Gingerbread houses can be as simple as a few graham crackers propped up with frosting and candy or as elaborate as little church with stained glass windows. Our family tradition of making a gingerbread house gets bigger and bigger with every new family member. Many years when the kids were young, they were more mess than beauty.
Start with a gingerbread dough
and a pattern.
The structural components were designed by the civil engineer, and one mechanical engineer was the consultant (who did lots of consulting with very little pay…. a gum drop or two).
Andria our mechanical engineer came up with the plan to cover ice cream cones with frosting to make trees.
A gingerbread hockey player on the pond. We made the pond by microwaving sugar and water until it makes a hard candy. At the last minute we added food coloring.
We also used hard candy with food coloring to make stained glass windows for the church.
Some of these details required multiple talents. Royal icing in a plastic bag with the corner cut off or a cake decorating bag is used to add special touches.
In the end, it was our replica of the church Ashley was married in. It was a weathered little church on the shores of Lake Michigan.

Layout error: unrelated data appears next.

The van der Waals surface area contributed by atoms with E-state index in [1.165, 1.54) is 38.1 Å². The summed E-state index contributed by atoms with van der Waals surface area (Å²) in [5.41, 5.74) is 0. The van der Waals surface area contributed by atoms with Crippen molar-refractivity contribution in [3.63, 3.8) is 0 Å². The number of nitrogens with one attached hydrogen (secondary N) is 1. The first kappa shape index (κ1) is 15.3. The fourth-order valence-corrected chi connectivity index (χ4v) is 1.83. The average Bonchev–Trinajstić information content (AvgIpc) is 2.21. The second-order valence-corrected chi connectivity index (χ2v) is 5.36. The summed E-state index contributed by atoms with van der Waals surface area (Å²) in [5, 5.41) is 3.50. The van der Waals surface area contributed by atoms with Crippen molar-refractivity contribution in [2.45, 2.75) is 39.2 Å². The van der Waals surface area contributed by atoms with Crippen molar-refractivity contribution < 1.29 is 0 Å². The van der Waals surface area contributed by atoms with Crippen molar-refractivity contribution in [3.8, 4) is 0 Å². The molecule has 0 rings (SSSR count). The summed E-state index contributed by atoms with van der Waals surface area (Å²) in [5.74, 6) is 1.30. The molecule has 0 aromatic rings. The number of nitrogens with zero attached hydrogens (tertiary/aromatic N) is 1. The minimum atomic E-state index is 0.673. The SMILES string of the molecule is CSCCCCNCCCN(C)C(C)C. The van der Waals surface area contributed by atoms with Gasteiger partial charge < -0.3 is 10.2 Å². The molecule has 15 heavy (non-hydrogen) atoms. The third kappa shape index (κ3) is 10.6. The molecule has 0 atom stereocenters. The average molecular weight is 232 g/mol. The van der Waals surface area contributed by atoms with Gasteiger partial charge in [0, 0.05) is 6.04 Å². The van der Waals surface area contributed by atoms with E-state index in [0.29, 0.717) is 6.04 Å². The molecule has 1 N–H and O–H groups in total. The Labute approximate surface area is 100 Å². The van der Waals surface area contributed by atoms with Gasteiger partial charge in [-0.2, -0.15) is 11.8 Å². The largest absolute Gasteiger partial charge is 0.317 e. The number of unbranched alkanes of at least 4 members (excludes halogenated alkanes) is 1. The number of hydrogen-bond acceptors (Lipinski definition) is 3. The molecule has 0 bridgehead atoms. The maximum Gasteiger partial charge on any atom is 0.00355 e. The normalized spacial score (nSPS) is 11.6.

Gingerbread House Dough
9 cups flour
2 cups corn syrup
1 1/2 cups brown sugar
1 1/4 cup margarine
Put flour in mixing bowl. Heat corn syrup, brown sugar and margarine in microwave on high for 2 to 3 minutes or until heated through. Add to flour and mix until it forms a ball. Roll out 1/4-inch thick and cut to make walls, roof, sides and other desired pieces.
Bake at 350 degrees for 15 minutes or until lightly browned. Let cool and dry before putting house together with frosting or hot glue.
3 egg whites
1 pound powdered sugar
Beat egg whites until foamy, add powdered sugar and continue beating until stiff peaks, about 5 to 6 minutes. Keep covered until ready to use. Frosting will firm up quickly.
1/3 cup water
1/3 cup corn syrup
2 cups sugar
Butter a large piece of foil.
Combine water, corn syrup and sugar in a 2-quart measure. Microwave on high for 5 to 6 minutes or until mixture reaches hard crack stage (300 degrees) stirring several times. Use a candy thermometer or drop a spoonful into ice water. If syrup makes a cracking sound and forms a brittle string, it has reached 300 degrees. The microwave cooking time is approximate, cook syrup to hard crack stage, stirring several times.
Quickly stir in food coloring and pour out onto buttered foil. Allow to cool just a few minutes and score to desired window size. When completely cool, break candy along scored lines. An alternate method is to make a foil mold of the desired shape and size. Butter foil mold. Make sure mold has secured foil sides so hot syrup can not spill out. Pour hot syrup into the foil mold and allow to cool completely.